Question 1: This player scores a higher VORP (Value Over Replacement Player) than Ichiro Suzuki, Scott Rolen, Vladimir Guerrero, Gary Sheffield or Manny Ramirez, but topped 500 at-bats in a season just once before age 30.

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April 9, 2003 12:00 am

Transaction Analysis: March 25-April 6, 2003

0

Christina Kahrl

The Snakes bury John Patterson, the Red Sox sort through a batch of soft tossers, the Marlins vie for a 25-catcher roster, and the Devil Rays solve all their problems by grabbing Al Martin and Damion Easley.

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Two weeks ago, newly-retired Jose Canseco claimed that 85% of major-league baseball players were steroid users.

Let the piling on begin.

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January 3, 2002 12:00 am

The MVP Prediction System

0

Chaim Bloom

From 1946 though 1993, National League Most Valuable Player awards could be safely predicted, with only a handful of exceptions, using just a few indicators. Since that time, however, the system has already made three major mistakes (the MVP was not selected as a candidate by the system) and one minor mistake (the tie-breaker selected the wrong candidate). That's four out of eight correct calls, a rate that on the face of it suggests that the system may no longer work.

In this conclusion to the series, I'll look at reasons why National League MVP voters may be changing how they go about their business, examine the wrong predictions since 1994, and speculate about the future usefulness of the MVP predictor.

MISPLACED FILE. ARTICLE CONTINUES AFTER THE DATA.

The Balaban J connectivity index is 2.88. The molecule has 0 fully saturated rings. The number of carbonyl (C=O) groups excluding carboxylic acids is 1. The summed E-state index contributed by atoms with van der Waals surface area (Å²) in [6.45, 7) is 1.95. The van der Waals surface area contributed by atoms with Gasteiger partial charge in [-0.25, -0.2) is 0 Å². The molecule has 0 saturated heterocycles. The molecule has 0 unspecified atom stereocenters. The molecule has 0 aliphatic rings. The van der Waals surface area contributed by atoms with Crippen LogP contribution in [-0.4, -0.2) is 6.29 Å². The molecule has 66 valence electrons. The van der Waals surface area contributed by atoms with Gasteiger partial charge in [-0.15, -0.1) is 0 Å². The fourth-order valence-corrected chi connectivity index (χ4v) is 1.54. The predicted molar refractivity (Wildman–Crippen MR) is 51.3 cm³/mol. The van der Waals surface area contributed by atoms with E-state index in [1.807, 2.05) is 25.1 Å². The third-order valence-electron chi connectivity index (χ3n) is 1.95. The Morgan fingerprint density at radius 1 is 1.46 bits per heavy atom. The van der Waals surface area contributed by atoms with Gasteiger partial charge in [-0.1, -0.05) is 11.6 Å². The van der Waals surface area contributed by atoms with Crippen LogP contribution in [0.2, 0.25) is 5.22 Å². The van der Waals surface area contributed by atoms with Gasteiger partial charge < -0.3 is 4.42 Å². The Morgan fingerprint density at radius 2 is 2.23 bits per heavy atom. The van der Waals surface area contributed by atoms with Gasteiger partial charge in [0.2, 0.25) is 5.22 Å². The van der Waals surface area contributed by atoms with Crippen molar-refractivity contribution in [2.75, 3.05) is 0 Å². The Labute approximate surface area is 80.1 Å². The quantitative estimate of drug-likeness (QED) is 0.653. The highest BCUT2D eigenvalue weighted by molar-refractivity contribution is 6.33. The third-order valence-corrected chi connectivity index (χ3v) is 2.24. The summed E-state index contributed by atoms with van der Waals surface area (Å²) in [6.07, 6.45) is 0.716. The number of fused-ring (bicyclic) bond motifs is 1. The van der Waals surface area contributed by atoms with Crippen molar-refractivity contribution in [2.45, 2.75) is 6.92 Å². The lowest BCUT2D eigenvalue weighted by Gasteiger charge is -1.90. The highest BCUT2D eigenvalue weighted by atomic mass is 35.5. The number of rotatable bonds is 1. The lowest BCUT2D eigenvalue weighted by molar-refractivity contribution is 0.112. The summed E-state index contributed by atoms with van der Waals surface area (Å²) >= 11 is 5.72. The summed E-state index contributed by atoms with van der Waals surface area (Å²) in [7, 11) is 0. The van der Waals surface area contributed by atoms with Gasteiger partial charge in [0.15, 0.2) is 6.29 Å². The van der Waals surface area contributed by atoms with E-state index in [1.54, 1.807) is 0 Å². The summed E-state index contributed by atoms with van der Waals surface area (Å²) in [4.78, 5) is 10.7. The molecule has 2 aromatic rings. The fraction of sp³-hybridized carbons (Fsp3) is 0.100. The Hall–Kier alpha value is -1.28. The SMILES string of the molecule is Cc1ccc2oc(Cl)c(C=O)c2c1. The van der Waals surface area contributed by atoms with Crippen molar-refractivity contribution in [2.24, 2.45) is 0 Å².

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October 16, 2001 12:00 am

Playoff Prospectus

0

Christina Kahrl

That kvetching aside, the NLCS should be a great matchup. Not surprisingly for one of the nation's grayest of retiree nirvanas, the Arizona Diamondbacks feature all sorts of people with past histories, and among this group, that involves plenty of postseason fun. Luis Gonzalez, Jay Bell, Mark Grace, and Matt Williams have all enjoyed the privilege of losing to the Braves in a postseason series, while Curt Schilling and Steve Finley are among the happy non-Yankee few who can remember beating them. When you assemble a team out of the famous and the ex-famous, those kinds of campfire stories are a fringe benefit.

However, the Snakes come in after a full-length series against the Cardinals with only a day's rest, which means that the Braves will have the strategic advantage of opening the series with their rotation and bullpen fully set up and rested.

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October 9, 2001 12:00 am

Playoff Prospectus

0

Christina Kahrl

So who's the underdog? With the Astros' pitching staff in tatters and the Braves' lineup deeply sunk in senescence, does the label even matter? Both teams have fought doggedly to get here, and the backstory of each is compelling in its own way. Limping down the stretch, the Astros fended off a desperate challenge from the Cardinals, while the Braves came from behind to overtake the Phillies' and their big early-season lead. Sadly, somebody's going to have to lose this series, which means that either the Braves or the Astros will continue to be labeled postseason losers despite the accomplishment of getting there.

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While Chris Kahrl pecks away at his latest Transaction Analysis (look for it this weekend), here's a look at how the Baseball Prospectus staff broke down last week's gathering in Dallas.